Abstract

An obstacle to validating and benchmarking methods for genome analysis is that there are few reference datasets available for which the "ground truth" about the mutational landscape of the sample genome is known and fully validated. Additionally, the free and public availability of real human genome datasets is incompatible with the preservation of donor privacy. In order to better analyze and understand genomic data, we need test datasets that model all variants, reflecting known biology as well as sequencing artifacts. Read simulators can fulfill this requirement, but are often criticized for limited resemblance to true data and overall inflexibility. We present NEAT (NExt-generation sequencing Analysis Toolkit), a set of tools that not only includes an easy-to-use read simulator, but also scripts to facilitate variant comparison and tool evaluation. NEAT has a wide variety of tunable parameters which can be set manually on the default model or parameterized using real datasets. The software is freely available at github.com/zstephens/neat-genreads.

Original languageEnglish (US)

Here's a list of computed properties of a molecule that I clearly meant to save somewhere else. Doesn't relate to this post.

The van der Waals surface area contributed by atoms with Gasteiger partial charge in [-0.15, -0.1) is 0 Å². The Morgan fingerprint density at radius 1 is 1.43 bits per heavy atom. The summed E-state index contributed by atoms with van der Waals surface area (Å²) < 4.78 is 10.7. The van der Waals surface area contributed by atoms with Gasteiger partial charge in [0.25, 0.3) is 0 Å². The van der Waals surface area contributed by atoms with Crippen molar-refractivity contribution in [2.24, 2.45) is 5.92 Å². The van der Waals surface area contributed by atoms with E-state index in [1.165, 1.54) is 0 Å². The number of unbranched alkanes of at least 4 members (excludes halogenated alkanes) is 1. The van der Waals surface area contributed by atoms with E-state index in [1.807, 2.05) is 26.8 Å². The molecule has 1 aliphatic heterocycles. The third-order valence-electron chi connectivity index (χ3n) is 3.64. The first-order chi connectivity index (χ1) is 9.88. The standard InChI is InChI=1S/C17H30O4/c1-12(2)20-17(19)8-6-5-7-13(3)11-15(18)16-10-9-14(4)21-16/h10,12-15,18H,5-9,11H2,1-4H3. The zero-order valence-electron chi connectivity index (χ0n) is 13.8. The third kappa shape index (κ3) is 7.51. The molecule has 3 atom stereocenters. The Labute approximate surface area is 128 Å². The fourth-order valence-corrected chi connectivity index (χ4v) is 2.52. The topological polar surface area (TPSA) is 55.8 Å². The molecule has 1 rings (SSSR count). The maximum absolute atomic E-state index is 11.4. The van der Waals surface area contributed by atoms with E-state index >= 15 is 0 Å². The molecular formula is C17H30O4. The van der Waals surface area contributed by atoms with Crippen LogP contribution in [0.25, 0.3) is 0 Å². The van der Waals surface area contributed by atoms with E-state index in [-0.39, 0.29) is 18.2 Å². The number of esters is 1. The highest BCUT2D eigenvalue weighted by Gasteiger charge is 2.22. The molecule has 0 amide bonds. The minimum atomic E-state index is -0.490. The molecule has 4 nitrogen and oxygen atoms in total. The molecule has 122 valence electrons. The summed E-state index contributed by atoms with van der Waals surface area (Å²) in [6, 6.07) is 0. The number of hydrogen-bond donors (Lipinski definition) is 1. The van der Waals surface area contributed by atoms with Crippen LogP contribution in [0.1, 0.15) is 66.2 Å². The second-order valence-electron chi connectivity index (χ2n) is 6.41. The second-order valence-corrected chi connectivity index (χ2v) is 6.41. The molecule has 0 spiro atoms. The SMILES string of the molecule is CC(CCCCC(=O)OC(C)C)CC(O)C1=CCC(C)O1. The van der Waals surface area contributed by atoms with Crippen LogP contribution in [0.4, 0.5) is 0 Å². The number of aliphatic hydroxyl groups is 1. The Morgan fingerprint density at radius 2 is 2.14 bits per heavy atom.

Article numbere0167047
JournalPloS one
Volume11
Issue number11
DOIs
StatePublished - Nov 1 2016

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Genes
mutation
Mutation
genome
Simulators
Genome
Benchmarking
Privacy
Human Genome
Availability
Artifacts
genomics
Biological Sciences
Software
Datasets
testing
sampling
methodology

ASJC Scopus subject areas

  • Biochemistry, Genetics and Molecular Biology(all)
  • Agricultural and Biological Sciences(all)

Cite this

Simulating next-generation sequencing datasets from empirical mutation and sequencing models. / Stephens, Zachary D.; Hudson, Matthew; Mainzer, Liudmila Sergeevna; Taschuk, Morgan; Weber, Matthew R.; Iyer, Ravishankar K.

In: PloS one, Vol. 11, No. 11, e0167047, 01.11.2016.

Research output: Contribution to journalArticle

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